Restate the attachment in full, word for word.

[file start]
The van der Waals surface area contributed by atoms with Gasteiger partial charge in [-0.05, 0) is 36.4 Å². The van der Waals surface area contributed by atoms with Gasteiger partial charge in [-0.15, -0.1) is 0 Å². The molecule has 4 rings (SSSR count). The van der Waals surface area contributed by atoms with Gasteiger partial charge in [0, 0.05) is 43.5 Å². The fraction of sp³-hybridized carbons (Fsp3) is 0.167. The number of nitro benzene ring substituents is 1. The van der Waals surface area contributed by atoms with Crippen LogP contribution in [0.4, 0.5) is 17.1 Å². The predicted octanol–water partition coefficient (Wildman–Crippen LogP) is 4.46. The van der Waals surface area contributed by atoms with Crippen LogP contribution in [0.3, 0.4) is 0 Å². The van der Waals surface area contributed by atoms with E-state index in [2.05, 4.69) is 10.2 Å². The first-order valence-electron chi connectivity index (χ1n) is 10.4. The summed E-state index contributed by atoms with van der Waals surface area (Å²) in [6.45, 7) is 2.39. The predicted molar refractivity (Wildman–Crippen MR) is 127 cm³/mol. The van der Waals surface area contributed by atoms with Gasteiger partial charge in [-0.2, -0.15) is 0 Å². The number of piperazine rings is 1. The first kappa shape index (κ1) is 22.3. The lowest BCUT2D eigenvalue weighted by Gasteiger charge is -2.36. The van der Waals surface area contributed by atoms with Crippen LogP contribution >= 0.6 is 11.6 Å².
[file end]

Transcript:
The van der Waals surface area contributed by atoms with Gasteiger partial charge in [-0.05, 0) is 36.4 Å². The van der Waals surface area contributed by atoms with Gasteiger partial charge in [-0.15, -0.1) is 0 Å². The molecule has 4 rings (SSSR count). The van der Waals surface area contributed by atoms with Gasteiger partial charge in [0, 0.05) is 43.5 Å². The fraction of sp³-hybridized carbons (Fsp3) is 0.167. The number of nitro benzene ring substituents is 1. The van der Waals surface area contributed by atoms with Crippen LogP contribution in [0.4, 0.5) is 17.1 Å². The predicted octanol–water partition coefficient (Wildman–Crippen LogP) is 4.46. The van der Waals surface area contributed by atoms with Crippen LogP contribution in [0.3, 0.4) is 0 Å². The van der Waals surface area contributed by atoms with E-state index in [2.05, 4.69) is 10.2 Å². The first-order valence-electron chi connectivity index (χ1n) is 10.4. The summed E-state index contributed by atoms with van der Waals surface area (Å²) in [6.45, 7) is 2.39. The predicted molar refractivity (Wildman–Crippen MR) is 127 cm³/mol. The van der Waals surface area contributed by atoms with Gasteiger partial charge in [-0.2, -0.15) is 0 Å². The number of piperazine rings is 1. The first kappa shape index (κ1) is 22.3. The lowest BCUT2D eigenvalue weighted by Gasteiger charge is -2.36. The van der Waals surface area contributed by atoms with Crippen LogP contribution >= 0.6 is 11.6 Å².